China’s Regulatory Sandbox

Interestingly, while China has banned its own population from trading virtual assets, Hong Kong’s residents are permitted to engage in such activities. As a result, Hong Kong functions as a testing ground for other forbidden activities on mainland China. It is worth noting that the Hong Kong government has actively promoted the blockchain industry, mentioning Web3 in the budget and forming a Web3 task force. This regulatory sandbox allows investors to have exposure to virtual assets, with the hope that licensed platforms will inspire confidence in both retail and institutional traders.

Allowing Retail Investors

One significant change under the new licensing regime is the permission granted to platforms to serve retail investors. Previously, retail trading of virtual assets was conducted in a regulatory gray area, with investors utilizing offshore exchanges. Now, licensed platforms can facilitate fiat currency transfers from banks to trading platforms, creating a more liquid market. The inclusion of retail traders on licensed platforms may also boost confidence among institutional investors who typically face stricter regulatory barriers.

Limitations and Surrounding Infrastructure

While the new regime opens up opportunities for crypto exchanges to serve retail investors, it still imposes limitations. Derivatives trading, one of the most lucrative aspects of crypto exchanges, remains off-limits. Only large-cap coins are permitted for trading, and tokens must meet specific criteria, including being listed in two acceptable indices and having a one-year track record.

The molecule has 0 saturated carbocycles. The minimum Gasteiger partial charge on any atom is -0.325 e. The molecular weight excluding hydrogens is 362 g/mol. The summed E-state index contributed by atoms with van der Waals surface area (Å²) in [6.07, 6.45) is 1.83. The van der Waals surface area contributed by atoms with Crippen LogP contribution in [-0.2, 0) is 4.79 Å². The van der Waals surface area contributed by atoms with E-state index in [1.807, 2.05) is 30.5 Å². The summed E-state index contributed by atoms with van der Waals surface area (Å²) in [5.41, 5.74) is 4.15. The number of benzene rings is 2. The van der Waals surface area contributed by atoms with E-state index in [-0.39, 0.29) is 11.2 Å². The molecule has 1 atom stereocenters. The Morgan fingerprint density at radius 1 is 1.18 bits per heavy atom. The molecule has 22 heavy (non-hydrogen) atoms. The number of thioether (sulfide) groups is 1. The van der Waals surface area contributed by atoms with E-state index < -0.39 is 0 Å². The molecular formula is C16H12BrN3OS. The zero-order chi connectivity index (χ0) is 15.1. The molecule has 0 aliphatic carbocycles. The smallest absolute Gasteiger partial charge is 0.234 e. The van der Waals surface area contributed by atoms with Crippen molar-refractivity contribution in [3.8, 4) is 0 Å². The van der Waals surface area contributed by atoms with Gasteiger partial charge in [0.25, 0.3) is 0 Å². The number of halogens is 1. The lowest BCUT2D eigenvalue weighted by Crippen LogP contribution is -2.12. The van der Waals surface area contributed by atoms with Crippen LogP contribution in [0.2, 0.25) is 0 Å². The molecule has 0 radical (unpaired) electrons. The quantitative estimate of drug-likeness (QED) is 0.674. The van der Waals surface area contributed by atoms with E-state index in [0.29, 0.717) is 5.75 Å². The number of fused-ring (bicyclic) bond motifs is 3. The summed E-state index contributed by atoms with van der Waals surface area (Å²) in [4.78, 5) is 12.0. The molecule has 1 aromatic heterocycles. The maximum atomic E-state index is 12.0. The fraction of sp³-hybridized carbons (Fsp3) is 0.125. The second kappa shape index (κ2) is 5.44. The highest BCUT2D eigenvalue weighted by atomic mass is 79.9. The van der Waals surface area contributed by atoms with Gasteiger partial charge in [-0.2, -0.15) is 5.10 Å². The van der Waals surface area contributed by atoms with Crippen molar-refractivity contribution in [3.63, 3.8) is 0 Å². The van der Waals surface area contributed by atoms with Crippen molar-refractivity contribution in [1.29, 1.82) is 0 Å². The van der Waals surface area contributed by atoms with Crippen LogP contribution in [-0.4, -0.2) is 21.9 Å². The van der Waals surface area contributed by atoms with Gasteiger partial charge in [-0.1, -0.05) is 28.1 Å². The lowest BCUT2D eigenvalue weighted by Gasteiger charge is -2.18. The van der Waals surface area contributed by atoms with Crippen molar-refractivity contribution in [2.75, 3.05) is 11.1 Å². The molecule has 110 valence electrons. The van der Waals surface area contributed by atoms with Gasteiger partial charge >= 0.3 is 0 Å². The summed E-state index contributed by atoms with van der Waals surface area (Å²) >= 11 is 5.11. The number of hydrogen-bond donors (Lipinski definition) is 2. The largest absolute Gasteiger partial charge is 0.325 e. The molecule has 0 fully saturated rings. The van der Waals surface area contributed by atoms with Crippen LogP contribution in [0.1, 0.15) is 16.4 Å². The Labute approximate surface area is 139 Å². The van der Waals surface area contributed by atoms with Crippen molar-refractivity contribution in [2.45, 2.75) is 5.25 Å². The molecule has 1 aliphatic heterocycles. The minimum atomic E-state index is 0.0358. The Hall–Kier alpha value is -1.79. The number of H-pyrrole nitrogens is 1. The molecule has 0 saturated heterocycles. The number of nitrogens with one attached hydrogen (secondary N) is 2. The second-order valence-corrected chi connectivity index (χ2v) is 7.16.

Another requirement is that platforms must handle custody of virtual assets themselves and cannot rely on external custodians. This places a heavy burden on platforms to ensure the security and safekeeping of client assets. It also highlights the need for credible institutions specializing in custody to bear the insurance costs associated with potential losses.

Additionally, establishing reliable banking relationships and finding suitable insurance providers has proven challenging for crypto exchanges. Ensuring the appropriate surrounding infrastructure is in place is crucial for the success and sustainability of licensed platforms in Hong Kong.


The new regulatory regime for virtual asset trading platforms in Hong Kong has raised the bar for crypto exchanges, with high costs and tough requirements to obtain an operating license. While these requirements may weed out smaller firms, they aim to ensure the safety and reliability of the blockchain industry. Institutional investors are more likely to enter crypto markets when platforms can serve retail customers, and the involvement of a globally respected financial regulator provides market participants with confidence. As the industry continues to evolve, meeting regulatory standards will be essential for crypto exchanges to thrive in Hong Kong and beyond.

References: – CoinDesk: Tough Hong Kong regulations force crypto exchanges to upgrade – CoinDesk: Meet the Hong Kong Lawmaker Who Invited Coinbase to Town